# Basic Calculus Questions - polar integration and roots

1. Aug 25, 2009

### perihelion

It's been a while since I studied calculus and basically I have a review sheet for a course I'm taking, but not a graded assignment. So, I was hoping if anyone knew a resource to point me in the right direction with a couple of problems:

$$\int_0^\theta x^a dx$$

Where a is not an element of the set {0, -1} and theta > 0. I'm going over my old calculus text but still at a loss as to how to set this problem up, but maybe I'm making it more difficult than it is.

Also, I had a question involving finding real values of x such that a given function is 0, and justifying my answer. I just did this algebraically, but was wondering if there was another way that I've forgotten using calculus:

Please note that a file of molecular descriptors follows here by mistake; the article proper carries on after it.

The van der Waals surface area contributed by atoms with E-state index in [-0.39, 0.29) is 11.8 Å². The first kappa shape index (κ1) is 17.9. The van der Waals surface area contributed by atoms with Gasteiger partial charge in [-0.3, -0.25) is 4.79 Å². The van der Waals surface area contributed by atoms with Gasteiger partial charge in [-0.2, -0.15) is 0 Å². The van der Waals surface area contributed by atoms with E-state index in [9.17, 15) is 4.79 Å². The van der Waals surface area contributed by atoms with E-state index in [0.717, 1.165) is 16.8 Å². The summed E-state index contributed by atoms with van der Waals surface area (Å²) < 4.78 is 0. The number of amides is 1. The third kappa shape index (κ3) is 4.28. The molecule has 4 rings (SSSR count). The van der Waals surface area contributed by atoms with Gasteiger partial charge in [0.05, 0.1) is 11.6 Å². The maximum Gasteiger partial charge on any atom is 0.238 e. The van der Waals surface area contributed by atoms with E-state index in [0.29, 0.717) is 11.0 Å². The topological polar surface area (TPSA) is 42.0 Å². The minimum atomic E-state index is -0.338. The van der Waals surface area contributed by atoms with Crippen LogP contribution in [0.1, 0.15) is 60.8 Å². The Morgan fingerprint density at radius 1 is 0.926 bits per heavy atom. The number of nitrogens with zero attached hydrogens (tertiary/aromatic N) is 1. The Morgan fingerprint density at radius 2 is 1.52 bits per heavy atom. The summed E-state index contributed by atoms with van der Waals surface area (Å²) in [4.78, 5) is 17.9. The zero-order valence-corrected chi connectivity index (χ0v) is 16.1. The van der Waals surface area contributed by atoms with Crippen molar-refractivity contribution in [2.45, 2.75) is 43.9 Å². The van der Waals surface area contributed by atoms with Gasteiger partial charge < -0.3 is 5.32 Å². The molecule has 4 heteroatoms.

$$f(x) = x^2\ +\ 2*x\ +\ 2$$
$$(x+1)*(x+1)+1 = 0$$
$$(x+1)^2 = -1$$
$$x = -1 - i, -1 + i$$

Thanks.

2. Aug 25, 2009

### Staff: Mentor

The antiderivative of xa is 1/(a + 1) xa + 1.

3. Aug 25, 2009

### perihelion

Thanks, but I was feeling that maybe I was overlooking something. At this point I just stopped.

$$\int_0^\theta x^a dx\ =\ (\theta^(a+1))/(a\ +\ 1)$$

4. Aug 25, 2009

### Staff: Mentor

I think you meant this as $\theta^{a + 1}/(a + 1)$
but it didn't quite come out that way.

5. Aug 25, 2009

### Staff: Mentor

For your other problem, find the zeroes of f(x) = x2 + 2x + 2, the algebraic (as opposed to calculus) way is one way to go. In fact, calculus is not really appropriate for this type of problem.

f(x) = x2 + 2x + 2 = x2 + 2x + 1 + 1 = (x + 1)2 + 1

The squared term is always >= 0, so adding 1 gives a value that is always >= 1, hence there are no real values for which f(x) = 0.

Looking at this graphically, the function's graph is a parabola that opens up, and whose vertex is at (-1, 1). Since the vertex is the lowest point on the graph, and it is above the x-axis, there are no values of x for which f(x) is less than or equal to zero.